Montreal-based screenwriter Mario Bolduc has written three novels featuring Max O’Brien, starting with The Kashmir Trap. Originally published in French, The Roma Plot, the second book of the series, won an Arthur Ellis Award in 2008.
Max O’Brien instantly became one of our favorite characters: A lonely con man who at times resembles “Simon Templar” and shows some degree of morality here and there.
Among the three books in the series The Roma Plot is specially of note: A first-class thriller novel which will capture the attention of readers no matter what their taste (see our review here).
Eager to learn more about the thought process behind these novels and Max O’Brien’s character, we had a conversation with Mario Bolduc which follows.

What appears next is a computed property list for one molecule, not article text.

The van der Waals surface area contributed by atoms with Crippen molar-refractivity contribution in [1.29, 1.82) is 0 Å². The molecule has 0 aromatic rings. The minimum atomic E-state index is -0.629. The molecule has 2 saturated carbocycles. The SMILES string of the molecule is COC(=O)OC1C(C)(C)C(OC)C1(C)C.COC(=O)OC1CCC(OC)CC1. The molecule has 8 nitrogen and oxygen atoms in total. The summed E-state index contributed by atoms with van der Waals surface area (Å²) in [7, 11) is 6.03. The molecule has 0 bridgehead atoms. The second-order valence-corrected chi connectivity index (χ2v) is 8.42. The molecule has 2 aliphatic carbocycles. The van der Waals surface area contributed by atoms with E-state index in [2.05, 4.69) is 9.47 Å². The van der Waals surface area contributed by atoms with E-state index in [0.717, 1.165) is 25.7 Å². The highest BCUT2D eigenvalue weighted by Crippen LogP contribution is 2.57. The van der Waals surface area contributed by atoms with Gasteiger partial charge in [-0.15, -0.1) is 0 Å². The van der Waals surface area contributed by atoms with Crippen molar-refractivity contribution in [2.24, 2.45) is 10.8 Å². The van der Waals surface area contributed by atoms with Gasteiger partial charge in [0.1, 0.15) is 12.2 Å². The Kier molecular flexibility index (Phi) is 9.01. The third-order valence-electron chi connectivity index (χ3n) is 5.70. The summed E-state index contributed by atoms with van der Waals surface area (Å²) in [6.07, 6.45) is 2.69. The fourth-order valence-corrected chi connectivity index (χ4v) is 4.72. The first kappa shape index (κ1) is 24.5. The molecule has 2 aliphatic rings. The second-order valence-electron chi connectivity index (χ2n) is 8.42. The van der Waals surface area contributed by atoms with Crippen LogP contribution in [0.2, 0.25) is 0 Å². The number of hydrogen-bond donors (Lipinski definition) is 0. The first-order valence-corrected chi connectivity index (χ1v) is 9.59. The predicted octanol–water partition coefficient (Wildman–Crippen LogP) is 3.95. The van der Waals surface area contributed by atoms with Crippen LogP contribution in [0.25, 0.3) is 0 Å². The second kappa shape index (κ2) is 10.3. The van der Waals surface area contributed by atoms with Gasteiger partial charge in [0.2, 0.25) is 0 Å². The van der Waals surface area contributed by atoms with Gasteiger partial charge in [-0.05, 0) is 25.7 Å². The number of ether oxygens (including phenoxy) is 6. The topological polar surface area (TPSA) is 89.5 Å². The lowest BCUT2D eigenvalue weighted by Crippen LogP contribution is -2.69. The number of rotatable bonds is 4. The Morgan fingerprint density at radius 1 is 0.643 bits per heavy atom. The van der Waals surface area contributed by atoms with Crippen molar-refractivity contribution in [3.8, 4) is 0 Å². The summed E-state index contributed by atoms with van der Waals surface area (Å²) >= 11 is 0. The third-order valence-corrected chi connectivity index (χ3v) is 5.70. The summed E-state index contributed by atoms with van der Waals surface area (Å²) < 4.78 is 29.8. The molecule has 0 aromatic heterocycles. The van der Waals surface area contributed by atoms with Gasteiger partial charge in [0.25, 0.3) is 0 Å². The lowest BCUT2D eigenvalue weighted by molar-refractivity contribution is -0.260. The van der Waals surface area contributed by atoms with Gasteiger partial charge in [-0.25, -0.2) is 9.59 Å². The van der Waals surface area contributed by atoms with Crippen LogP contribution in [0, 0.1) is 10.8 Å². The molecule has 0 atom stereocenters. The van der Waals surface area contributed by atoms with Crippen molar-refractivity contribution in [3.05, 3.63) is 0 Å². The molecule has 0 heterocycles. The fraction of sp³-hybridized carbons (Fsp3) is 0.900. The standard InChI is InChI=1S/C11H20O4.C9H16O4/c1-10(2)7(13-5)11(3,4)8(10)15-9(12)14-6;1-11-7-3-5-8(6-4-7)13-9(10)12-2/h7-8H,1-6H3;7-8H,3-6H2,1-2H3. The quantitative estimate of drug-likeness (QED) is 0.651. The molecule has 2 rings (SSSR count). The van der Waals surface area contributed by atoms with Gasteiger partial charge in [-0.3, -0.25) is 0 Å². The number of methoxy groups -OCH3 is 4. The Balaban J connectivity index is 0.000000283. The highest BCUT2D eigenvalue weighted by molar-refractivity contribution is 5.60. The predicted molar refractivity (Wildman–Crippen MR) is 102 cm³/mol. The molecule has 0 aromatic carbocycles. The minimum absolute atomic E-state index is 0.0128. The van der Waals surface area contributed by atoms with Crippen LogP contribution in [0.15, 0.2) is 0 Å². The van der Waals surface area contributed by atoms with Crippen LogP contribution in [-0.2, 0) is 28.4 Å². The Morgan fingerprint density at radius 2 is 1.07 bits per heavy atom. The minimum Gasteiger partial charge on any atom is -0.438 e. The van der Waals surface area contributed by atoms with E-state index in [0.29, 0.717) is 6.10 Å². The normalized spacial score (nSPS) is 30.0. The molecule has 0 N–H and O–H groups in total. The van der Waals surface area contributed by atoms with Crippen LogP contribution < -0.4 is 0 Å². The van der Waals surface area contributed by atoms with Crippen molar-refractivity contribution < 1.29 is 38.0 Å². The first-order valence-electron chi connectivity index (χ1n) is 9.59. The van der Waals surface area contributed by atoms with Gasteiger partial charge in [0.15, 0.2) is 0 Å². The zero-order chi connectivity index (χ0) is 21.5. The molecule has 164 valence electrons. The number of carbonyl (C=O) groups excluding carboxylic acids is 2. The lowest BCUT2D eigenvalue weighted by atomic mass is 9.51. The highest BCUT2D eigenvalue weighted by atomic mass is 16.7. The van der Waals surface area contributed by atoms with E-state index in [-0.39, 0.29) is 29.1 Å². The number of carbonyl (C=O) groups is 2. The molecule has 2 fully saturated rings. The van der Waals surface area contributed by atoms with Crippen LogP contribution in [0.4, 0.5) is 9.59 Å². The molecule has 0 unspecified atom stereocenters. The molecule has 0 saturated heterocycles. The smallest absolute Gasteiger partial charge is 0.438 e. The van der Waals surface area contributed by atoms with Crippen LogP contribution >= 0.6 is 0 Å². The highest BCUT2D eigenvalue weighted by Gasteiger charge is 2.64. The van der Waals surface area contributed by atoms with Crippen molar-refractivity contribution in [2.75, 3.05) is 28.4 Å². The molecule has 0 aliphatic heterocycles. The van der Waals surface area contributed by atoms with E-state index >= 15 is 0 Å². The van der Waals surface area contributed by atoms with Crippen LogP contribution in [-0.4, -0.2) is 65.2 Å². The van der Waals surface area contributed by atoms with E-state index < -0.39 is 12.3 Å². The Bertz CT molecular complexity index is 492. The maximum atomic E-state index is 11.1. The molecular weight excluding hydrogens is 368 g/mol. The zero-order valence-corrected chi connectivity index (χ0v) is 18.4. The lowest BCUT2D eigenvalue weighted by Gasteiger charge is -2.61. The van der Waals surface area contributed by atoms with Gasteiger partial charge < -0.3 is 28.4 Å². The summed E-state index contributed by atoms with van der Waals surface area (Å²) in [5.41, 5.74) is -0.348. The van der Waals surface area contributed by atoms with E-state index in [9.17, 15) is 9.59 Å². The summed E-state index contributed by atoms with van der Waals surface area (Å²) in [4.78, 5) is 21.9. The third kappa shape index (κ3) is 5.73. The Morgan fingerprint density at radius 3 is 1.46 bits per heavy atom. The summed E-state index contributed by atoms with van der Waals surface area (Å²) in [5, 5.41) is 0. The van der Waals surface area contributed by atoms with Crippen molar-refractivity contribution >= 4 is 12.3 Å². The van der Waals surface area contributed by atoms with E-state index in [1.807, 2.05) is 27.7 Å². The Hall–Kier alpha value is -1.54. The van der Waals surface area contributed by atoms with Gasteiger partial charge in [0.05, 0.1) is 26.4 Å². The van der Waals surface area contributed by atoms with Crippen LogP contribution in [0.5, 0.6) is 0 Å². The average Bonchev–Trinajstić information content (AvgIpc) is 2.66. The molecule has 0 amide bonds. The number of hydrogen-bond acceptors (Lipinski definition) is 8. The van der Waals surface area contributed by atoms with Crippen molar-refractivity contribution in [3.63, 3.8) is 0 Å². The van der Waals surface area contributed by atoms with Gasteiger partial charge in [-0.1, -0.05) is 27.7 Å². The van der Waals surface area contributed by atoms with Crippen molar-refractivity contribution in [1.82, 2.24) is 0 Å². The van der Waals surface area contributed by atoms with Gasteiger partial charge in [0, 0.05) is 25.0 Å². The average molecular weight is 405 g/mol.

In 20th century, many notable characters were brought to life who in essence were criminals but had a strong sense of morale. The more famous examples are the Saint (Simon Templar) or to some extent the Batman figure in comics.
This is something we have seen less in recent years. What made you create a character like Max O’Brien?
Two things motivated my choice for the Max O’Brien character when I decided to write the initial novel of the series, The Kashmir Trap. First, the hero was not going to be a detective, a reporter or anyone whose profession is to lead an investigation or hunt a criminal. In other words, my hero would be something like a “well trained amateur,” involved in situations that would have a strong emotional impact on him; stories that would force him to find his way and succeed in an unfamiliar environment. Secondly, I thought that creating a character operating outside the law would add more tension and improve the suspense. This has been done in many Alfred Hitchcock movies, for example. That’s how the idea of my hero as a scam artist came to life.